Chinese President Xi Jinping will attend the Fourth Eastern Economic Forum from Sept. 11 to 13 in the city of Vladivostok, Russia, at the invitation of his Russian counterpart Vladimir Putin. It will be the first time for a Chinese head of state to attend the event.
People walk past a sign of the Eastern Economic Forum in Vladivostok, Russia, on Sept. 11, 2018. World leaders and business tycoons gathered in Russia's Far Eastern port city of Vladivostok to discuss cooperation at the fourth Eastern Economic Forum (EEF) that opened Tuesday. (Photo: Xinhua)
The forum draws attention from the international community who projects high expectation for the event to achieve fruitful results.
They, first of all, expect more results on the new development plan of the Far East region, the largest federal district of Russia which covers 36.1 percent of the country’s territory.
The Russian government is attaching more and more importance to the Far East region and giving priority to its development in recent years. For example, the Ministry for the Development of the Russian Far East has been established to ensure the development of the district on a national level.
Thanks to the strong support of the Russian government, the Far East maintained steadily economic growth in recent years, becoming a region with the fastest growing investment across the country.
They also eye for new fruits from China-Russia relations. China and Russia have made remarkable achievements in bilateral relations this year.
Heads of state of the two countries have kept close exchange with each other. Putin paid his first state visit to China this June after beginning his new term in office, during which Xi conferred on him China’s first Friendship Medal. This July, Xi made in-depth exchange with Putin during the BRICS summit, their second meeting this year.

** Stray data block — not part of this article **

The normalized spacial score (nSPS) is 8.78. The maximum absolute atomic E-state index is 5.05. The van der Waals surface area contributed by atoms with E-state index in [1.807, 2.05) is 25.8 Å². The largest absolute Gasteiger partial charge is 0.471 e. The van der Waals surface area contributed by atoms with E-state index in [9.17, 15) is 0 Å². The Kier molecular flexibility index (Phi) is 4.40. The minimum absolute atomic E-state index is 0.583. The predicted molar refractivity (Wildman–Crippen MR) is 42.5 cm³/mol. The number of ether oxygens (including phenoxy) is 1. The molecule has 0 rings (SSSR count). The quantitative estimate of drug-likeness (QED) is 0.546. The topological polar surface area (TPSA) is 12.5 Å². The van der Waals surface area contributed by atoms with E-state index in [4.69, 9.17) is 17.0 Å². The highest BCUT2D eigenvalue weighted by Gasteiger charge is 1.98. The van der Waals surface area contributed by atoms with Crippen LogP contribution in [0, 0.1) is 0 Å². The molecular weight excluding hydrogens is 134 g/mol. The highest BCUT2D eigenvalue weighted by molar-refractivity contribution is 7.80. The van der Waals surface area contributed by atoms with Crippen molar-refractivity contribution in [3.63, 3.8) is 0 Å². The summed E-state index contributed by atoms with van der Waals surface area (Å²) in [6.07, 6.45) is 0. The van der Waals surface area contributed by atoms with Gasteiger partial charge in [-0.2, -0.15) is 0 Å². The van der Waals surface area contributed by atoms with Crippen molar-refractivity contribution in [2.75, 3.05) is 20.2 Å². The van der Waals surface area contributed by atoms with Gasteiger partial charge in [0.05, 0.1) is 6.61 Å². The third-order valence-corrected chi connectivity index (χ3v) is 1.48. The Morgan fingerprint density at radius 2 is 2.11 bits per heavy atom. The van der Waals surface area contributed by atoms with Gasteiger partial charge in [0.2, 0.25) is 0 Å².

Xi’s attendance to the Fourth Eastern Economic Forum will be the third meeting in 2018. His trip this time is believed to create better conditions and friendly atmosphere for in-depth exchange of views between the two heads of state, elevating bilateral relations onto a new level.
Another highlight would be the boosted cooperation between China’s northeast region and Russia’s Far East, which adjoin each other, have distinctive advantages for cooperation, setting a model for regional cooperation between the two countries.
China has become the largest partner and source of foreign investment for the Far East after years of development. It has participated in dozens of leap-forward development zones and free ports of the Far East and implemented over half of the investment projects of the district.
Development of Russia’s Far East is also beneficial to China’s northeast region. Currently, the two regions have scored rich results from comprehensive cooperation in such fields as connectivity, finance, agriculture and energy.
New opportunities of regional cooperation will also be a highlight. The Russian Far East is a part of Northeast Asia, and regional countries including China, South Korea, Japan and Mongolia have been actively engaged in its construction and development.
These countries, adjacent to each other, have huge market and cooperation potential, as they are rich in resources and highly complementary in economic structure. Leaders of these countries will gather at the Fourth Eastern Economic Forum to advance cooperation.
Under the guidance of the Belt and Road Initiative and the Eurasian Economic Union, these countries have expressed stronger desire to dock their development strategies, such as South Korea’s New Northern Policy and Mongolia’s Prairie Road Development initiative.
It is believed that the cooperation among the countries in the region will make greater contributions to pushing for open global economy and add more power to regional development.
The author, Ou Yi is an international affairs observer.